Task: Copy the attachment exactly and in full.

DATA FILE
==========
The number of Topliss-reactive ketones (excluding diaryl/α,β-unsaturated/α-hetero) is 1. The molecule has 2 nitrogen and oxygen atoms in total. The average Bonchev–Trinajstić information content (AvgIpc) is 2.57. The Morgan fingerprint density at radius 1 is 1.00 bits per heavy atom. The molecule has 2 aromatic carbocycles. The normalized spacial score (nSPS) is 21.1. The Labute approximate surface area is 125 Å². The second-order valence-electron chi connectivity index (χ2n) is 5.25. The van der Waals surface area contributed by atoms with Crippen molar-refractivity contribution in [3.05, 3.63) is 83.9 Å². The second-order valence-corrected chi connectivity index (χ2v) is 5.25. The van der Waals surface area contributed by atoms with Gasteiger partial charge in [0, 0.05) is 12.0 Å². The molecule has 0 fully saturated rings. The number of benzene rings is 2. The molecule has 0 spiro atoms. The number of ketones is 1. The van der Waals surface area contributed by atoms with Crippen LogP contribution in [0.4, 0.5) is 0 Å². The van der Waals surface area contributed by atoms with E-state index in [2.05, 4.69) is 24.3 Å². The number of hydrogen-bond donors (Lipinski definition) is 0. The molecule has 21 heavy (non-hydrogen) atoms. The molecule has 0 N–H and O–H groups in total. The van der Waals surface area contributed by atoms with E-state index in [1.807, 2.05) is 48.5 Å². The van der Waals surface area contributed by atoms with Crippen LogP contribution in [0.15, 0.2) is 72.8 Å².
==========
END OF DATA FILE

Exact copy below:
The number of Topliss-reactive ketones (excluding diaryl/α,β-unsaturated/α-hetero) is 1. The molecule has 2 nitrogen and oxygen atoms in total. The average Bonchev–Trinajstić information content (AvgIpc) is 2.57. The Morgan fingerprint density at radius 1 is 1.00 bits per heavy atom. The molecule has 2 aromatic carbocycles. The normalized spacial score (nSPS) is 21.1. The Labute approximate surface area is 125 Å². The second-order valence-electron chi connectivity index (χ2n) is 5.25. The van der Waals surface area contributed by atoms with Crippen molar-refractivity contribution in [3.05, 3.63) is 83.9 Å². The second-order valence-corrected chi connectivity index (χ2v) is 5.25. The van der Waals surface area contributed by atoms with Gasteiger partial charge in [0, 0.05) is 12.0 Å². The molecule has 0 fully saturated rings. The number of benzene rings is 2. The molecule has 0 spiro atoms. The number of ketones is 1. The van der Waals surface area contributed by atoms with Crippen LogP contribution in [0.4, 0.5) is 0 Å². The van der Waals surface area contributed by atoms with E-state index in [2.05, 4.69) is 24.3 Å². The number of hydrogen-bond donors (Lipinski definition) is 0. The molecule has 21 heavy (non-hydrogen) atoms. The molecule has 0 N–H and O–H groups in total. The van der Waals surface area contributed by atoms with E-state index in [1.807, 2.05) is 48.5 Å². The van der Waals surface area contributed by atoms with Crippen LogP contribution in [0.15, 0.2) is 72.8 Å².